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So how did Charles Clay get so wide open on the game-winning TD?

Let’s check in with Houston Texans safety Quintin Demps to see what happened on the game-winning touchdown, shall we? The closest defender to Buffalo Bills tight end Charles Clay was somewhere between Ellicottville and Springville. Clay hauled in the 40-yarder and the Bills knocked off the Houston Texans, 30-21, to keep their postseason hopes alive.

Break it down, Quintin.

“Did you watch it?”


“Good play, man, they made a good play.”

What was your coverage on the play? “They made a good play man. They made a good play.”

Can you elaborate? “They made a good play. Alright? They made a good play.”

What about their passing in the middle made it tough for you guys? “They played good today. Played hard.”

Was it botched assignment? “It was a good play. It was a good play. A good play. good play, a good play, it was a good play.”

No miscommunication? “It was a good play. A good touchdown.”

Game on the line, the Texans’ secondary inexplicably left the 6-foot-3, 255-pound Clay wide, wide, wide open down the middle of the field. Demps and Texans cornerback Kevin Johnson both drifted toward Matthew Mulligan who looped a vertical route up the right sideline — Mulligan, by the way, has caught one pass for two yards this season — thus leaving Clay all alone.

Exit the visitor's locker room, head into the Bills locker room and there’s Mulligan grinning ear to ear. Muscles bulge out of his dark purple Nike compression shirt. Right here is the team’s resident Schwarzenegger — Mulligan can dead lift 700 pounds, is close to benching 500 pounds and squats 650 pounds.

He is a mule in the ground game. And he embraces that role.

So Mulligan takes a sip of from his Aquafina water bottle and can’t help but laugh.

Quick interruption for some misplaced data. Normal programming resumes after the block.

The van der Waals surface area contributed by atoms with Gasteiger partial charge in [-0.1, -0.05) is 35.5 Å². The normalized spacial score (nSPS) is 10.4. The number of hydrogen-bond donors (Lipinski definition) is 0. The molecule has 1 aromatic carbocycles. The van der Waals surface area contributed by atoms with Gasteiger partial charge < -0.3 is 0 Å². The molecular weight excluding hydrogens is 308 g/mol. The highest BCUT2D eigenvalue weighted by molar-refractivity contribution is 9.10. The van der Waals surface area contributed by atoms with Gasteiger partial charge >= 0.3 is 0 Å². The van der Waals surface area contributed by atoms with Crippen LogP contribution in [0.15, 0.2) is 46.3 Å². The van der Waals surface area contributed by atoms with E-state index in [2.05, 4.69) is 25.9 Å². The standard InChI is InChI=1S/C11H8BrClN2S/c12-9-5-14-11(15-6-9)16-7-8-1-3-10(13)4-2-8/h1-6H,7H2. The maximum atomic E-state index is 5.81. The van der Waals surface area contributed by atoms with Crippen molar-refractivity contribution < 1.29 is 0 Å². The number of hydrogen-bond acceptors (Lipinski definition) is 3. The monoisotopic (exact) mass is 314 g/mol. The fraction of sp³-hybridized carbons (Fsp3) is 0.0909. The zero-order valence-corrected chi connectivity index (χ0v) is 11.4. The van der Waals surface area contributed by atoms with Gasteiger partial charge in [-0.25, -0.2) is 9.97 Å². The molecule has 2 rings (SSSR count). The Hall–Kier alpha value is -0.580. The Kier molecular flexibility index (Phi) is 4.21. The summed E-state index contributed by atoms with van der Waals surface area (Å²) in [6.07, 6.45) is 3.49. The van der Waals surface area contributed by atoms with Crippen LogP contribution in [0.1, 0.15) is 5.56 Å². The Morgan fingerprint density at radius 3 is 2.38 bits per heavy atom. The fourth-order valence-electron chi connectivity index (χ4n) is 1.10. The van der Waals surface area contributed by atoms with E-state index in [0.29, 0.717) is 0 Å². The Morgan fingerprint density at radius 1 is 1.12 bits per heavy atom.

“I always joke, ‘I’m a weapon!’ It’s not true obviously,” Mulligan said. “Charles is our guy. He’s fantastic. So really, my job is to run hard and — hopefully, maybe — spook the guy and have him cover me. Because if you’re running hard, he has to honor it. Thankfully, he did because Charles is our playmaker and he made a big play.”

Spook, Mulligan did.

On the decisive second and 7 with 2 minutes left, the Texans were initially thrown off by offensive coordinator Greg Roman using big personnel. Buffalo brought in two tight ends, two backs and only one wide receiver. Out of the shotgun, Tyrod Taylor play-faked to running back LeSean McCoy and Mulligan took off at warp speed.

In his head, he knew he knew to to sell the heck out of this route. Fool Demps. His job on the play is to "collect the safety."

“I’m not the fastest guy out there,” Mulligan said, “but, to me, if I’m playing safety I might get spooked a little bit too because you’re thinking ‘What the heck is going on here? This guy’s running crazy fast! Is this going to be the one-in-a-million chance that he’s going to catch the ball?’ Maybe that’s what they’re thinking. And I’m glad that he did because maybe that opens up our guy.”

Mulligan didn’t just take one player with him… he took two. And the throw from Taylor to Clay was as easy as chucking a nerf ball to your buddy at the beach.

Sort of. Clay said he’s never been this wide open in his life.

“And I don’t think I’ve ever been as nervous when the ball was in the air,” Clay said. “It’s one of those, it seems like it takes forever to come down. Caught it. And the rest is history.”

Houston’s other safety wouldn't provide any details, either. Andre Hal pointed to the fact that Buffalo used their “big personnel” and that Clay “got lost in the shuffle.” Earlier, Clay found room deep and alligator-armed Taylor's pass. Not this time. Really, this is the byproduct of bruising a defense up front. The Bills set a smashmouth tone in gaining 187 yards on 36 rushing attempts and — with time dwindling — could’ve continued draining the clock to set up a game-winning field goal.

Roman went for the kill shot. Buffalo's 2015 season has new life.

Mulligan repeats that he honestly could care less if he went with his entire career without a catch. He enjoys blocking, he's caught only 17 passes in six pro seasons.

“It’s fun to be able to play physical with guys,” Mulligan said, “and watch them break down over games as you continue to bring it, bring it, bring it and bring it.”

Buffalo was ready for everything Houston showed, too, a major reason Buffalo gained 5.2 yards per carry.

“Nothing surprised us,” Mulligan said. “They did everything we thought they would do.”

And pounding away at J.J. Watt, Vince Wilfork, Brian Cushing, Whitney Mercilus — Mulligan lists the first-round picks one by one  — as the weather turns is a promising sign. The Bills’ identity on offense is now clear.

Run, run, run some more. Take a shot deep.

It sure helps if a safety bites on someone who’s essentially a third offensive tackle.

Hal's take?

“They made a good play, they made a good play.”

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